Agreeing to do something without thinking about the implications
December is notoriously a large spending month in our household. Yes, there is spending associated with Christmas but it is also the month where we make our annual charitable donations.
I am happy to report that this month we were able to donate to our 2 charities of choice, our local library, and children’s hospital. There was no mistake with those actions, although I have to admit, we could be donating more. Maybe this is something we can look at adjusting for next year.
Last Months’ Money Mistake Follow Up
I’d like to say that I have improved on last month’s money mistake of not tracking monthly expenses. But I would be lying. I did not keep up every week with our tracking but rather waiting until the end of the month to catch up. That being said, I am making a plan going forward to continue to improve on this.
Related Post – Monthly Money Mistake – November 2019
Overall, looking back at all of this year’s monthly money mistakes I have seen consistent improvement. Both in my spending and in my mindset. I am by no means perfect and there is still a lot of work to do. But I am happy with the progress that is being made.
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This month’s money mistake relates to Christmas giving. I have written previously about how to avoid a transactional Christmas and really tried to focus on that this year.
At work, every year my department all pitches in money to buy gifts for the office administrators that help our school run. They really all the unsung heroes of any school. In the past, we have bought them hot chocolate or chocolates.
Although I wanted to celebrate them and give them a gift, I didn’t just want to give them anything just to say that we gave them something. I got the “brilliant” idea to make them a calendar of pictures of all of us in our department. I say brilliant because I agreed to this without thinking about the implications of my decision.
I could put the calendar together using Canva and we had all the supplies to print it in house. We could only need to have it bound by our local stationery supply store.
In theory, this seemed like a great idea. We could be giving a personalized gift instead of just anything. And we could be saving a bunch of money by doing it in house. Or so I assumed. I never did think about the implications of my decision.
Because it was my idea, I offered to create it all and be responsible for getting them bound. I did this without doing any research into what the cost would be or any other implication of my decision. I told my department that I would take care of everything.
It seemed like a good idea at the time. But when I went to get the calendars bound, the total came to $67.48. In the grand scheme of things, this doesn’t seem like a lot, but I thought that this gift would cost much less.
I was a bit embarrassed that it cost more than I had anticipated. And so I never told my department about the cost. Just that I had covered it.
In previous years I would have pitched in $5 for this gift. Now by coming up with the idea on my own, and not thinking about the implications of my decision, it had cost me $67.48. I lot more than $5.
The big lesson here is one that keeps coming up for me. Do research, and make sure I have all the information before agreeing to do something. Before agreeing to do something, take the time to think about the implications.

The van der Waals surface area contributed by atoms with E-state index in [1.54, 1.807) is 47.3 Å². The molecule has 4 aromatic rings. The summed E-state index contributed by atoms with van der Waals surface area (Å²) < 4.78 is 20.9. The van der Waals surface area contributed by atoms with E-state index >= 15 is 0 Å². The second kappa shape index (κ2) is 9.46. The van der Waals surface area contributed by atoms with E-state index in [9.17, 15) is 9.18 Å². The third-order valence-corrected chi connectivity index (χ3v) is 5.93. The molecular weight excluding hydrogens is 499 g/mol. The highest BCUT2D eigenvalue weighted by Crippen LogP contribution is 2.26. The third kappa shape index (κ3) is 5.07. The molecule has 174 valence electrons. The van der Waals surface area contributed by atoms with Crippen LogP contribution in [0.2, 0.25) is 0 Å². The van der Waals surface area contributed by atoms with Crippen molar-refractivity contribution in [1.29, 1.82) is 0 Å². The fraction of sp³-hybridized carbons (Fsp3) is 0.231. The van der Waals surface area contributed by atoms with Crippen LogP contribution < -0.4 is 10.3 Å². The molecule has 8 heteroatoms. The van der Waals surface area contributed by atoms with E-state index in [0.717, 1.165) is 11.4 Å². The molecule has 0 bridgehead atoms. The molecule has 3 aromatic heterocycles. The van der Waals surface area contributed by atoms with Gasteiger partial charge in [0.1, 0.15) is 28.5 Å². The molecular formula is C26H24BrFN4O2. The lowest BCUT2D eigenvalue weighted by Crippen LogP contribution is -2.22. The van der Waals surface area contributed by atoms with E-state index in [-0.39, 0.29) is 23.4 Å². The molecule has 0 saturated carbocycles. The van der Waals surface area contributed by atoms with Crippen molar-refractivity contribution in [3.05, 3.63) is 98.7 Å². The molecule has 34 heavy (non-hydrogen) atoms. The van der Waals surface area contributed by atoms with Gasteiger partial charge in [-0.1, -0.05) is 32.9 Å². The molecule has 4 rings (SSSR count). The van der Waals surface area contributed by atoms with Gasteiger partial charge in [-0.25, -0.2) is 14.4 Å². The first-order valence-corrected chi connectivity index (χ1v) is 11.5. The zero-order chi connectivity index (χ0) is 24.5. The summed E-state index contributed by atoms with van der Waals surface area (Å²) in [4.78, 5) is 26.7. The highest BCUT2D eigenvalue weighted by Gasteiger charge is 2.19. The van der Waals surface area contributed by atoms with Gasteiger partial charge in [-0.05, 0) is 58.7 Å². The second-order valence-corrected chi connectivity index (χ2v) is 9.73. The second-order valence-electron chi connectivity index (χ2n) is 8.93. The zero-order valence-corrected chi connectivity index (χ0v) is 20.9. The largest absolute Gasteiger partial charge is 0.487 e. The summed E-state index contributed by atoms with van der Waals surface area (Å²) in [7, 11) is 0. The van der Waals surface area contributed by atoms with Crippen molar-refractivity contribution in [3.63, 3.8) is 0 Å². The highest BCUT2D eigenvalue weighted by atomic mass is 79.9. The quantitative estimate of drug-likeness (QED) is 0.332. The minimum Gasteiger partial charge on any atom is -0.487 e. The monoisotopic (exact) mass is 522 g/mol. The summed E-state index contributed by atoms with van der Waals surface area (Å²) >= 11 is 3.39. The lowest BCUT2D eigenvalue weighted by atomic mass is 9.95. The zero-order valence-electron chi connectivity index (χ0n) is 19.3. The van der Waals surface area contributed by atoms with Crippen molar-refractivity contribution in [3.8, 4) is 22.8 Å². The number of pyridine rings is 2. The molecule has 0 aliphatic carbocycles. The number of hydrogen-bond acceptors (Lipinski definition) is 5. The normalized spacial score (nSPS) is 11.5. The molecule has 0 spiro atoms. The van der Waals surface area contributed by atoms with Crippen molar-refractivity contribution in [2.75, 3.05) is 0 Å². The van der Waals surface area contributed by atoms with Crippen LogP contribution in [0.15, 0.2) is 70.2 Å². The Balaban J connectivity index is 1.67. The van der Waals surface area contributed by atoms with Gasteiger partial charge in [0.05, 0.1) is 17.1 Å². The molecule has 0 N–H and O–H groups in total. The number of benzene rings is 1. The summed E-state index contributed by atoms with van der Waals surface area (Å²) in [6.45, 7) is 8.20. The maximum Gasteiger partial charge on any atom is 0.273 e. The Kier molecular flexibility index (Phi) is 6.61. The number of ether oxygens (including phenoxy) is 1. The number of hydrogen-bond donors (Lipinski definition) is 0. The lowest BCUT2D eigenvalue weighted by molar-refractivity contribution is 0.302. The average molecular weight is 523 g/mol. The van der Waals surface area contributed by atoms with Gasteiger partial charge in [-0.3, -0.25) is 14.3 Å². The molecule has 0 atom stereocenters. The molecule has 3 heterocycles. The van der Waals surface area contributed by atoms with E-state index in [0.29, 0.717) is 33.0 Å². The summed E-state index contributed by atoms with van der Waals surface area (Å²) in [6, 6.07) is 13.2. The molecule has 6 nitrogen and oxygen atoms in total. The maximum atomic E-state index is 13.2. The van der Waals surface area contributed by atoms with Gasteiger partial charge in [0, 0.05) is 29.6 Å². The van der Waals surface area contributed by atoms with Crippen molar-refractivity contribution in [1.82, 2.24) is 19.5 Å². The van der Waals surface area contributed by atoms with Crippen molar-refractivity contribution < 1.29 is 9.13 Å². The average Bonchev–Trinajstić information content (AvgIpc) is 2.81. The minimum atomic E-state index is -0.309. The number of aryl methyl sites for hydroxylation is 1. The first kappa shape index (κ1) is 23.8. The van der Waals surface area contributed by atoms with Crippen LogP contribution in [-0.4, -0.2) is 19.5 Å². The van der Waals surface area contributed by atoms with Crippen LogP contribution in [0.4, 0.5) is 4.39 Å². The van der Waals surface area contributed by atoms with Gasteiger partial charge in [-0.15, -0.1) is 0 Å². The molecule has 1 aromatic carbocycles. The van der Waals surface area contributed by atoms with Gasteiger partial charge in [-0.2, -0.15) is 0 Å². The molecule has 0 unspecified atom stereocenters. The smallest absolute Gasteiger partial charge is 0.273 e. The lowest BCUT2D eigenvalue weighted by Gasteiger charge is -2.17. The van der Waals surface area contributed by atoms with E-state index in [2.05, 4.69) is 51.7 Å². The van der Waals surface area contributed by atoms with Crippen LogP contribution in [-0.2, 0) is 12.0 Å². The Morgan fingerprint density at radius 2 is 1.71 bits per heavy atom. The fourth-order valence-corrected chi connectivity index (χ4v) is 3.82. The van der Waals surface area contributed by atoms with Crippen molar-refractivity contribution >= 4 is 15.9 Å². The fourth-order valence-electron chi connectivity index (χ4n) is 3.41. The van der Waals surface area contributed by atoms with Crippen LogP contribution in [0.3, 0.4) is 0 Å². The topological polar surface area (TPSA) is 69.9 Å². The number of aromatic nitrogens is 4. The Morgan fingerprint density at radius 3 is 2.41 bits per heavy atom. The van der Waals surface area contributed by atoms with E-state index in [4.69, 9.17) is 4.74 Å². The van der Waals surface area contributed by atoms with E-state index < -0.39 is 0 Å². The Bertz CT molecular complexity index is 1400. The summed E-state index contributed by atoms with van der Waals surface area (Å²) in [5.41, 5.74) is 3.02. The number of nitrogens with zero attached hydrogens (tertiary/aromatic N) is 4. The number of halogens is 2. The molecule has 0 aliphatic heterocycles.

I also want to become more mindful of my spending around this time of year. Even though I try really hard to avoid a transactional Christmas, the holidays are a spending trigger for me. I love buying other people gifts. Which is a bit odd considering how uncomfortable I get opening and receiving gifts.
I’m more likely to spend money if it’s on someone else than if it’s on myself. There is still some work to be done here.
I think there is another lesson here about my relationship with my work colleagues. I have been working with the same department for over a decade and yet I still do not feel comfortable asking them for money.
Maybe it is because whenever I have asked in the past everyone makes it into a big ordeal. On some level, mentally it might have just been easier to for me to fork over the $67.48 than ask everyone else for their share.
Going forward I’m not sure if I would do that calendar again. Everyone loved them but they took a few hours of my time to create and $67.48. If as a department we decide that we want to create the calendars again I’m going to ask for help next time.
Although on the surface, this monthly money mistake appears to only relate to Christmas, there are some deeper issues here as mentioned above. Thinking about the implications of agreeing to something has year-round applications. Here are some action steps I can take to help mitigate this in the future:
- Avoid agreeing to do something on the spot
- Before agreeing to take on any new project take some time to research what taking on the project will mean (especially in regards to my time and money). Taking at least a few moments to think about the implications of my decision.
- Make a list and budget for everyone I intend to buy gifts for
- Having a budget gamifies buying gifts as I try to get the best deal possible
- If I feel uncomfortable talking face to face with my department (especially when asking for money), I can always send it out in our department group chat. Or ask a close colleague for help.
Every time I feel like I’m making progress financially, little things always seem to pop up. There are overarching themes here that can have a huge impact when I address them.
I big one is continuing to be mindful of my spending. Not only with each transaction, but how each transaction aligns with the whole of my financial goals. I don’t want to feel restricted, but I also want to avoid buyer’s regret.
What was your money mistake this month?